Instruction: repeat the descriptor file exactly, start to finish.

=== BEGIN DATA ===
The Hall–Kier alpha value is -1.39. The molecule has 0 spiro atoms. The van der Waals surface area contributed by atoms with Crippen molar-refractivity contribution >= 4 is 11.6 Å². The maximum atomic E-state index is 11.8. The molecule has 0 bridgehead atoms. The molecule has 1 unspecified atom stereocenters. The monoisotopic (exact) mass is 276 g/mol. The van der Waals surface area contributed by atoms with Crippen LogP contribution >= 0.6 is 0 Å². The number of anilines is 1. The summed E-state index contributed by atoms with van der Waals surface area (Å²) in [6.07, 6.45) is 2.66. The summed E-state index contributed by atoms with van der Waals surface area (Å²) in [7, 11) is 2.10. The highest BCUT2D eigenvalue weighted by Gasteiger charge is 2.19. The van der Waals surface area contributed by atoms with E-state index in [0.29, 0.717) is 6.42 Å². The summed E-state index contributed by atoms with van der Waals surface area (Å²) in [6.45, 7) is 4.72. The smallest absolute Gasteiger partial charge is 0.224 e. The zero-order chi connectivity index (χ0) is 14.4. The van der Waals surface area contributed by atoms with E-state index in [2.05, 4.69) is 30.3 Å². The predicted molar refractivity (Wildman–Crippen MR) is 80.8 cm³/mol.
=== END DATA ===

The Hall–Kier alpha value is -1.39. The molecule has 0 spiro atoms. The van der Waals surface area contributed by atoms with Crippen molar-refractivity contribution >= 4 is 11.6 Å². The maximum atomic E-state index is 11.8. The molecule has 0 bridgehead atoms. The molecule has 1 unspecified atom stereocenters. The monoisotopic (exact) mass is 276 g/mol. The van der Waals surface area contributed by atoms with Crippen LogP contribution >= 0.6 is 0 Å². The number of anilines is 1. The summed E-state index contributed by atoms with van der Waals surface area (Å²) in [6.07, 6.45) is 2.66. The summed E-state index contributed by atoms with van der Waals surface area (Å²) in [7, 11) is 2.10. The highest BCUT2D eigenvalue weighted by Gasteiger charge is 2.19. The van der Waals surface area contributed by atoms with E-state index in [0.29, 0.717) is 6.42 Å². The summed E-state index contributed by atoms with van der Waals surface area (Å²) in [6.45, 7) is 4.72. The smallest absolute Gasteiger partial charge is 0.224 e. The zero-order chi connectivity index (χ0) is 14.4. The van der Waals surface area contributed by atoms with E-state index in [2.05, 4.69) is 30.3 Å². The predicted molar refractivity (Wildman–Crippen MR) is 80.8 cm³/mol.